Photo of Edwards laughing

Renee  Edwards 


Master's Degree: Auburn University, Speech Communication
PhD: Florida State University, Communication Theory and Research
Phone: (225) 578-6821
Fax: (225) 578-4828
Office: 124 Coates Hall


Curriculum Vita

Area of Interest

  • Message Interpretation: Factors that influence the ways that individuals interpret messages, including message variables (e.g., equivocation, powerlessness) and individual-level variables (e.g., sex and gender, sense of humor).
  • Risk Communication: Risk and decision-making; cognitive processing of weather and climate information.

Notable Activities

  • Past President of the Southern States Communication Association
  • Past Book Review Editor for the Southern Communication Journal
  • Past member of the LSU Program Review Council.

Grants and Contracts

  • 2008-2013   Southern Climate Impacts Planning Program. Funded by the National Oceanic and Atmospheric Administration, Climate Program Office, Climate Risk Mitigation Program. Co-Principal Investigator (with Shafer, M., Keim, B., et al.). Added as a Co-PI in 2010 ($39,292 additional funds for LSU). August 2008-July 2013. Total funding is $3,849,883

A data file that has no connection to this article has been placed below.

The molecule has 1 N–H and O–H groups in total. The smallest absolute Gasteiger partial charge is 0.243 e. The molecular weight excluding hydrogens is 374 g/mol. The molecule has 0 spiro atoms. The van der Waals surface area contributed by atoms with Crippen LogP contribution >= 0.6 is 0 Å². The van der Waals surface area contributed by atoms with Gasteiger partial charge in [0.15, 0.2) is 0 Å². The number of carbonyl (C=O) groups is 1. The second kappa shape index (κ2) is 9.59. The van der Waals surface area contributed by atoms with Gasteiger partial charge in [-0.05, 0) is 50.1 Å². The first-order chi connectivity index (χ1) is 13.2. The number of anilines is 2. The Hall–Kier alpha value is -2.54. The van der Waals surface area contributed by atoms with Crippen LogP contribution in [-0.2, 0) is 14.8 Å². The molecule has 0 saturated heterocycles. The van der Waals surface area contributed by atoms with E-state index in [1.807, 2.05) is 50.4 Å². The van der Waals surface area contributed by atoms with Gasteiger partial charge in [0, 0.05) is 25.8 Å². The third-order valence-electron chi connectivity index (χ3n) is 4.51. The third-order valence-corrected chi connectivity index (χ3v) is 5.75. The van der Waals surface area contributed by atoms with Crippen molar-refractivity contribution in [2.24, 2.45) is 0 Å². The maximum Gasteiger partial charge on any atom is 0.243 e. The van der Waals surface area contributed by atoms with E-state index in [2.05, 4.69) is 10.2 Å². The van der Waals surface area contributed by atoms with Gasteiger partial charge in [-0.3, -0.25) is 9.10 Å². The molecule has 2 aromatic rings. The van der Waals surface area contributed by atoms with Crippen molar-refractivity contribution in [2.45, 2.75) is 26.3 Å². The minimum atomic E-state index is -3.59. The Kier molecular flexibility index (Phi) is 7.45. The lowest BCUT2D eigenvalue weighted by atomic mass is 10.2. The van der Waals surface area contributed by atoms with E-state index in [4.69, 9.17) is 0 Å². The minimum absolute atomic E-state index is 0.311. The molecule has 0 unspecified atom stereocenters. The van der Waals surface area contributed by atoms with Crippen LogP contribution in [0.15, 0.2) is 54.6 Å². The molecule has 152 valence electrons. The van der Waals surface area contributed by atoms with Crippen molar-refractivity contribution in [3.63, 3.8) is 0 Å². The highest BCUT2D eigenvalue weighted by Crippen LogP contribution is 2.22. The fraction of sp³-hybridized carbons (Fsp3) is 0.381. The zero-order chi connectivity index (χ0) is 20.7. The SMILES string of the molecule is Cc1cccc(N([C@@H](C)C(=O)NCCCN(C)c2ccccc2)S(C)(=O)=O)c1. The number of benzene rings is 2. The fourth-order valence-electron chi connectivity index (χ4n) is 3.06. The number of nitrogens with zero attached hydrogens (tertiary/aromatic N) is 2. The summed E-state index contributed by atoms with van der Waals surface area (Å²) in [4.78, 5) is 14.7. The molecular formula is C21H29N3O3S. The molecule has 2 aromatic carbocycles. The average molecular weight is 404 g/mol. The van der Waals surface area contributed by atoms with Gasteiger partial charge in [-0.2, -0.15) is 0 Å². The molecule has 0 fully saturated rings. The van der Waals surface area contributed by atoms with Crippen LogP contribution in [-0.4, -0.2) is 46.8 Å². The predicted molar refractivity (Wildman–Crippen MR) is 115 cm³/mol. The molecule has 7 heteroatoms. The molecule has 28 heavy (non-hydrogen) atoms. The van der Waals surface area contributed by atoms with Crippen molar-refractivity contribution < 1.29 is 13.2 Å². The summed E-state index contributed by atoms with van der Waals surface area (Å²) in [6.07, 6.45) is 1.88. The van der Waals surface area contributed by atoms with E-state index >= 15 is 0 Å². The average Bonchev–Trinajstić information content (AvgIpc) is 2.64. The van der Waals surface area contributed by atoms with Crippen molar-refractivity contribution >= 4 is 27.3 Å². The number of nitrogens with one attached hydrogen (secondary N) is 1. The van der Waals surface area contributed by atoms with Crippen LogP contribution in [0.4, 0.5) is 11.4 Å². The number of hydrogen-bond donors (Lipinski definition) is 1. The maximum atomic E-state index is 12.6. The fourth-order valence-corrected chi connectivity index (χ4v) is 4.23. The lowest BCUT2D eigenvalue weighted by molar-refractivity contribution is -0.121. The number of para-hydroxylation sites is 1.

• 2009    Hurricanes, Institutional Procedures, and Information Processing (HIPIP): Engagement with decision-makers and coastal residents. Funded by the Mississippi-Alabama Sea Grant Consortium and National Oceanic and Atmospheric Administration, Coastal Storms Program (CSP). Principal Investigator (with Grey, S. H., Brown, D. P., & Miller, A. L.). June 1, 2009 – May 31, 2010. $97,790 with a $39,984 match from LSU.

Selected Publications

Edwards, R. (2011). Listening and message interpretation. International Journal of Listening, 25, 47-65.

Pecchioni, L. L., Edwards, R., & Grey, S. (2011). The effects of religiosity and religious affiliation on trauma and interpretations following Hurricanes Katrina and Rita. Journal of Communication & Religion, 34, 37-58.

Allen, M. W., Edwards, R., Hayhoe,C., & Leach, L. J. (2010). College students’ imagined interactions with parents about spending and credit: The influence of attitudes toward money and family communication patterns. In J. Honeycutt (Ed.), Imagine that: Studies in imagined interaction (pp. 127-146). Cresskill, NJ: Hampton.